Climate Change, Foodborne Pathogens, and Illness in Higher Income Countries

Iain Lake, Gary Barker

Research output: Contribution to journalArticle

20 Citations (Scopus)
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Abstract

Purpose of review:
We present a review of the likely consequences of climate change for foodborne pathogens and associated human illness in higher income countries.
Recent findings:
The relationships between climate and food are complex and hence the impacts of climate change uncertain. This makes it difficult to know which foodborne pathogens will be most affected, what the specific effects will be, and on what timescales changes might occur. Hence, a focus upon current capacity and adaptation potential against foodborne pathogens is essential. We highlight a number of developments that may enhance preparedness for climate change. These include:
• Adoption of novel surveillance methods, such as syndromic methods, to speed up detection and increase the fidelity of intervention in foodborne outbreaks
• Genotype based approaches to surveillance of food pathogens to enhance spatio-temporal resolution in tracing and tracking of illness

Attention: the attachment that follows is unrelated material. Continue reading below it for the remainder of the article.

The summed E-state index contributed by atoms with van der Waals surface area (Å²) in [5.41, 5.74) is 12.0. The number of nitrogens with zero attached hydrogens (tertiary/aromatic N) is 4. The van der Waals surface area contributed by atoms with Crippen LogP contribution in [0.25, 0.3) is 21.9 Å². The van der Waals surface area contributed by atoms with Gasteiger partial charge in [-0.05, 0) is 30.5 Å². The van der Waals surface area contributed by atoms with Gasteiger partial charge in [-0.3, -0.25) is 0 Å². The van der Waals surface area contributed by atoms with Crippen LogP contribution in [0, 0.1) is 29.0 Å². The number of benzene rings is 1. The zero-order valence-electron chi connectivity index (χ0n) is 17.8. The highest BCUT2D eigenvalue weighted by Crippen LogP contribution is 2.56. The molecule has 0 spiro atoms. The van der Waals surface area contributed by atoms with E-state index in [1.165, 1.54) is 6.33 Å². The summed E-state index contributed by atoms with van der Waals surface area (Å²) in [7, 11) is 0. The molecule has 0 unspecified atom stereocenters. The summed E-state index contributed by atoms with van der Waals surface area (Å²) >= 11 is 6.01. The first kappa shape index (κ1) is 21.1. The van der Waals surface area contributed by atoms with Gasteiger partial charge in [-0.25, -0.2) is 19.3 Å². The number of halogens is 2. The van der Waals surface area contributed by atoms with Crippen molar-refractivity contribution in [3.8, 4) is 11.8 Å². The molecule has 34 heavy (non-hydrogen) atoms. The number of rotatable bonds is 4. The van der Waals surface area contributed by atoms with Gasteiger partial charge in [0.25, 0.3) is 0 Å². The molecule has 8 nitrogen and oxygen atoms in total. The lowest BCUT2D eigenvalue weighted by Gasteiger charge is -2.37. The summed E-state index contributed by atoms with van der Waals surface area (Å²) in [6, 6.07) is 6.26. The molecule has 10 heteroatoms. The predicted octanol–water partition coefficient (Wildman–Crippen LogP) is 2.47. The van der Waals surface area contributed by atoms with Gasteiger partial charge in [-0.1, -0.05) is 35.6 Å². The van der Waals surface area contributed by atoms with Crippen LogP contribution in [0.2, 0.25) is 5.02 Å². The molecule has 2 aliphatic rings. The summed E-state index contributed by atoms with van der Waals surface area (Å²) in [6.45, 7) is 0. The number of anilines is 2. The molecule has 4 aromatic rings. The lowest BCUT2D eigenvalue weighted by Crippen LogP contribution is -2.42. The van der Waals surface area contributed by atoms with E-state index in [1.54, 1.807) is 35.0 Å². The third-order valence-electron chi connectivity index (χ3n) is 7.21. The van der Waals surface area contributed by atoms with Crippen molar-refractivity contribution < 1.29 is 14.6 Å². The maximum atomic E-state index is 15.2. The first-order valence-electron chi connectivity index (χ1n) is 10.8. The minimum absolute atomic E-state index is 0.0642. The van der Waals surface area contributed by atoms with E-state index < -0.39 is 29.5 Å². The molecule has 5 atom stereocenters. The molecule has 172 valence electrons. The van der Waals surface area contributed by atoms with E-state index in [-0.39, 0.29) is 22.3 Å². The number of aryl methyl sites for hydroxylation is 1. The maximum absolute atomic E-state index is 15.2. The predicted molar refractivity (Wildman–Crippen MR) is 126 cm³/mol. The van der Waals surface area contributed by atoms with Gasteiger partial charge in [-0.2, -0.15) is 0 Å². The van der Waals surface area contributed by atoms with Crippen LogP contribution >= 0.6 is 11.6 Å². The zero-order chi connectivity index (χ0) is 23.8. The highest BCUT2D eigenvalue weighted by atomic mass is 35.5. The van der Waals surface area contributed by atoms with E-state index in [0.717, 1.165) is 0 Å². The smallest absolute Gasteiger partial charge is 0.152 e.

• Ever increasing integration of plant, animal and human surveillance systems, one-health, to maximize potential for identifying threats
• Increased commitment to cross-border (global) information initiatives (including big data)
• Improved clarity regarding the governance of complex societal issues such as the conflict between food safety and food waste
• Strong user centric (social) communications strategies to engage diverse stakeholder groups
Summary:
The impact of climate change upon foodborne pathogens and associated illness is uncertain. This emphasises the need to enhance current capacity and adaptation potential against foodborne illness. A range of developments are explored in this paper to enhance preparedness.
Original languageEnglish
Pages (from-to)187–196
JournalCurrent Environmental Health Reports
Volume5
Issue number1
Early online date14 Feb 2018
DOIs
Publication statusPublished - Mar 2018

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